Because of our observational study design, we are only able to determine associations and not causality. Therefore, the underlying reasons why African American women were at increased odds of undergoing general anesthesia are unclear and likely complex. In 2003, the Institute of Medicine published a detailed report examining racial and ethnic disparities in US health care.28 In their report, health care disparities are described as rooted in historic and contemporary inequities and include variations in health care financing and in the institutional and organizational characteristics of health care systems; clinical interaction between care providers and patients; and influences of the attitudes, beliefs, and perceptions of care providers and patients. Although we can only speculate about possible etiologic factors for the disparities in our study, possible patient-level and health care–related factors include cultural barriers between minority patients and their providers, mistrust, misunderstanding, limited interaction with health care systems, limited health literacy, and a lack of knowledge about health care services and anesthesia options related to labor and delivery.28–32 Limited data suggest that minority patients are more likely than Caucasian patients to refuse treatment; however, studies reporting these differences are small, and patient refusal is unlikely to fully explain all health care disparities.28 Provider-level biases may also be important etiologic factors. Three suggested mechanisms may explain perceived provider discriminatory behavior: bias (or prejudice) against minorities; clinical uncertainty during patient-provider interactions; and provider beliefs or stereotypes about the behavior or health of patients belonging to minority groups.28,33 In the setting of CD, it is possible that medical decisions regarding the mode of anesthesia may reflect subjective variability and physician preference. Furthermore, there is evidence that time pressure may increase the likelihood of applying stereotypes to decision making,33 such as a situation in which mode of anesthesia is chosen for a patient requiring urgent CD.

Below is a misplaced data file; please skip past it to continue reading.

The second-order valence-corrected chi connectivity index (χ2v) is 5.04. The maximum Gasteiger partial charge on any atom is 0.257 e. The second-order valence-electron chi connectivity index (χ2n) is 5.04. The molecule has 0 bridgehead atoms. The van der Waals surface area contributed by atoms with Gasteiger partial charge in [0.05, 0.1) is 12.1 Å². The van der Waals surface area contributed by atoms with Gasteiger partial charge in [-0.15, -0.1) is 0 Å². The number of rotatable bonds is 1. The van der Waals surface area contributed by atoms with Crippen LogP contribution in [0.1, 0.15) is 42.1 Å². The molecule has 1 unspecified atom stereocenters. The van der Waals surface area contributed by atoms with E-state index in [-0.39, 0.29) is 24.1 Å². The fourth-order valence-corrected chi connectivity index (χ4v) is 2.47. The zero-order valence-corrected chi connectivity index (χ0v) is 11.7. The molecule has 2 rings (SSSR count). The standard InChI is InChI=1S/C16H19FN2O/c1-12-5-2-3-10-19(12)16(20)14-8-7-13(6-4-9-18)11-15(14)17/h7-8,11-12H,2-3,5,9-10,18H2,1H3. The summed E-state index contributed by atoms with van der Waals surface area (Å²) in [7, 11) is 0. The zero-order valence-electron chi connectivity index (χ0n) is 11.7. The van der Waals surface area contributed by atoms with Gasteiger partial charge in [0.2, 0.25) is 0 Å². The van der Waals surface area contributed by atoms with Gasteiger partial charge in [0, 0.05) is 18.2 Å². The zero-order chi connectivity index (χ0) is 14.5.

Our study has a number of important limitations. We could not account for key hospital-level factors in our analyses because hospital identifiers were not included in the Cesarean Registry. Furthermore, we could not determine whether rates of general anesthesia varied within or between institutions in our analysis. Hypothetically, if complete data were available, a hierarchical model would be preferred for nested data structures,34 specifically, patients being nested according to the anesthesia care provider, who is in turn nested by hospital, with the hospital nested by type or geographical location. Furthermore, owing to the nonlinearity of logistic regression, ORs are highly sensitive to the statistical model that represents an independent variable and the logit function for an outcome of interest. This statistical issue has been highlighted previously in an Anesthesia & Analgesia statistical grand round by Dexter et al.35 Although we lacked hospital-specific data on rates of anesthesia, the overall rate of general anesthesia in our cohort (7.9%) was within the range reported from other high-volume obstetric centers with >1500 births per year in 2001 (3% for elective CD, 15% for emergency CD).3 Another limitation is the age of our data set. Because the data were collected between 1999 and 2002, we cannot state that our findings are applicable to current obstetric anesthesia practice. However, there is a surprising lack of population-wide data on rates of neuraxial and general anesthesia for CD; therefore, it is uncertain if, and to what degree, rates of general and neuraxial anesthesia have changed since 2002.

Missing data were also a concern. Approximately 10% of our original study cohort was excluded from our analysis because of missing data. Despite our study cohort comprising >50,000 women, the exclusion of patients with missing data may have introduced bias. Within the study cohort, there were low numbers of Asians (n = 46) and Native Americans or Alaskans (n = 8) who underwent general anesthesia; therefore, risk estimates for these subgroups could not be computed. We collapsed women who were Asian, Native Americans or Alaskans, or other race into 1 group; therefore, we appreciate that the heterogeneity of women within this group limits inference of the risk estimate for Others. The accuracy of race/ethnicity documentation in the medical records could not be determined. Underreporting and variability can occur in the documentation of race/ethnicity data in medical records, data registries, and other administrative data sets.36,37 Therefore, misclassification bias is a potential concern when these data sources are used for secondary analyses.